Autumn 2022 Newsletter on the Altai project

Synaru, a member of IBT’s Altai translation team, recently visited IBT Moscow office and shared her joy with us: she had just defended her Master’s thesis in theology on the topic of Bible translation into Altai. However, the time to relax and celebrate was very short: Synaru was now facing her next challenge – to revise the Altai NT Epistles so that they would be more easily understood by Altai believers. 

Synaru’s university education was in philology (language and literature studies), and as already mentioned above, her graduate studies were in theology. But what a long path she had to tread to attain her degrees! “I was born in the mountains and grew up in a shepherd’s family,”  she started her story. “Our settlement on the Kazakh-Mongolian border was the most remote village from the capital in Gorno-Altaisk and therefore the furthest from civilization in the entire Republic of Altai...

Summer 2022 Newsletter on the Karachay project

Karachay Bible translator Lyudmila came to the IBT Moscow office from the village of Kyzyl-Pokun in the Karachay-Cherkessia region of the North Caucasus in order to audio record her first translated Bible portion – the book of Jonah. Her younger daughter Farida, who lives in Moscow, read the translation aloud while Lyudmila listened and made suggestions for improving the reading. At the end of their two day working session, I asked the translator to share how she joined the Bible translation project.

 “I grew up in the Soviet era, when our Muslim people didn’t particularly flaunt their commitment to traditional religion. Nevertheless, Muslim rituals were present in my childhood in one way or another, and two things always struck me about them: the need to repeat prayers in Arabic without understanding their meaning, and the tradition of standing up respectfully when pronouncing the name of the Prophet Muhammad, even though there was no similar custom to do the same when pronouncing the name of Allah Himself. One more thing I was curious about as a child: what is this mysterious word Amen that is used at the end of Muslim rituals (as well as at the end of Christian prayers)? 

Spring 2022 Newsletter on the Abaza project

The twin-peaked Mount Elbrus is located right on the border of Kabardino-Balkaria and Karachay-Cherkessia in the North Caucasus region of Russia. Many well-known legends and myths have been reinterpreted by the local peoples and connected with their native lands and this enormous mountain: it was here that the Argonauts searched for the golden fleece, and Prometheus, who gave fire to mankind, was also chained to a cliff on Mt. Elbrus. The Abaza people see Mount Elbrus in the biblical story of the Flood. According to one of their legends, Noah's ark should have stopped on Elbrus. Noah addressed the mountain: “Please stop the ark, let it abide on your top!” But the mountain refused Noah, so the Lord punished it by splitting its top in two, and the ark eventually stopped on Mt. Ararat.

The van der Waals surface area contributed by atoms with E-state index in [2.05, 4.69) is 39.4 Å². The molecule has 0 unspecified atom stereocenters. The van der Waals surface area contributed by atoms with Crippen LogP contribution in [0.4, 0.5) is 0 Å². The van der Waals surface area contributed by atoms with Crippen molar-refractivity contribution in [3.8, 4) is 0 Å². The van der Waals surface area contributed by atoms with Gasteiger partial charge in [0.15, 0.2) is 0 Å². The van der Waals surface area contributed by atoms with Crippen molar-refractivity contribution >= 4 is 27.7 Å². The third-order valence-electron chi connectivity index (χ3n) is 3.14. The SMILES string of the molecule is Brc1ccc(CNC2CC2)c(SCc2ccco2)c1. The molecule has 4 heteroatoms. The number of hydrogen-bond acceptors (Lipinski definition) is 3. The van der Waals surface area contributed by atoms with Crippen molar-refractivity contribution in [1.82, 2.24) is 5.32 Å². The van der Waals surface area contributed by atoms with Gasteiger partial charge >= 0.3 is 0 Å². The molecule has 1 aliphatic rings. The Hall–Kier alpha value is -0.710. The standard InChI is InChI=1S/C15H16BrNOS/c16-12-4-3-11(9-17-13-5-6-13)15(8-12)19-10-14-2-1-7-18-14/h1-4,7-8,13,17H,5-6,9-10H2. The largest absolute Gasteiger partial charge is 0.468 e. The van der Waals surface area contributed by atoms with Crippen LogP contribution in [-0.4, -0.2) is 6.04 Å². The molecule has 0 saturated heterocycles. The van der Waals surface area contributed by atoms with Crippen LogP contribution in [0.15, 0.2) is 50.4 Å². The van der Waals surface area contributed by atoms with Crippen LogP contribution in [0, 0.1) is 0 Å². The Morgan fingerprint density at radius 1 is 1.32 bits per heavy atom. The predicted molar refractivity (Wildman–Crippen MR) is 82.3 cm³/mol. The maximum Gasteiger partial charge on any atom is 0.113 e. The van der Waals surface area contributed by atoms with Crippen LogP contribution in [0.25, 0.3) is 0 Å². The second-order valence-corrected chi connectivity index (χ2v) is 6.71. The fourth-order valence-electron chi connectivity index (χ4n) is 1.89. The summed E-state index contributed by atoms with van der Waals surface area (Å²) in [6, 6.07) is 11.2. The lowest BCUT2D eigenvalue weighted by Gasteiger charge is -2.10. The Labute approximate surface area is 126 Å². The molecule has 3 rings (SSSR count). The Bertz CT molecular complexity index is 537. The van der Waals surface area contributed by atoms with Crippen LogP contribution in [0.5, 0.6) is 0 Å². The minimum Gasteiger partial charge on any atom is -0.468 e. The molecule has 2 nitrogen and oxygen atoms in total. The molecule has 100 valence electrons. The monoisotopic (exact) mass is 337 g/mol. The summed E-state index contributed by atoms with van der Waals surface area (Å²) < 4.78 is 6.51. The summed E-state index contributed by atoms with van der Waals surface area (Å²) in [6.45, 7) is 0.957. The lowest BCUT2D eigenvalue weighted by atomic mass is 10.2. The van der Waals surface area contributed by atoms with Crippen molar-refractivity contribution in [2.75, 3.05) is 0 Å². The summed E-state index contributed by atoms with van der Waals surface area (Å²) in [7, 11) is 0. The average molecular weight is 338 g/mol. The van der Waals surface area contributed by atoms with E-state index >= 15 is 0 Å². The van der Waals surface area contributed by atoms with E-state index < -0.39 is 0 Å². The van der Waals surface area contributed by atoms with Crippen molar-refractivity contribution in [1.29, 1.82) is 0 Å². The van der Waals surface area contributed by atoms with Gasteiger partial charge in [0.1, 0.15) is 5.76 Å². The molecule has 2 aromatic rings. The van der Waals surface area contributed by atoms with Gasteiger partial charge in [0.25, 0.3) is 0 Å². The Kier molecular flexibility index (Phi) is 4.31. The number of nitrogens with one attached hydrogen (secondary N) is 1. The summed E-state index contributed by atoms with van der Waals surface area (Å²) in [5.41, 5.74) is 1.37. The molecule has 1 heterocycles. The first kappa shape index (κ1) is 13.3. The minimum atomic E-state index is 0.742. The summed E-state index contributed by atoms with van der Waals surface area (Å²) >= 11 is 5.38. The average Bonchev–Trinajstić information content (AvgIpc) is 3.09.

Winter 2021-2022 Newsletter on the Khakass project

The land of Khakassia in south Siberia is unique in many respects. It is rightfully considered the “archaeological Mecca” of Siberia, a land of rich history and ancient culture. More than 30,000 archeological remains have been preserved there. Khakassia is also called “the land of 1,000 lakes” and is well known for the healing properties of the mineral water in several of these lakes. Lake Tus (“salt” in Khakas) is even called “the Khakas Dead Sea.” As in the Dead Sea in Israel, you can float on its salty waters without sinking.

The contemporary Khakas people are descendants of the Yenisei Kyrgyz, who ruled Khakassia in the 7th century A.D. and were later conquered by Mongolian tribes. Today’s Khakas are neither Muslim, like the Kyrgyz of Central Asia, not Buddhist, like their neighbouring Tuvans, who were also dominated by Mongolia for part of their history...

Autumn 2021, Newsletter on the Tuvan project

The 1st edition of the Tuvan Bible was highly appreciated by reviewers and the Tuvan public. However, it was recently decided to start a Bible revision project at a meeting of the translation team with Tuvan church representatives. Why is this necessary? The Tuvan project exegete, IBT’s director Vitaly Voinov answers this question:

“Whatver a human being can produce is never perfect. Even if you are highly professional in what you do, there is always the chance that time and a new perspective will show you what could be improved. Moreover, language and culture are never static, so translation too needs to keep up with ongoing developments. As the ancient Greeks used to say, πάντα ρεῖ – ‘everything flows’ – including language and culture. And we as Bible translators need to accept this and adapt to it. Many Bible scholars believe that ideally every generation should have its own Bible translation.”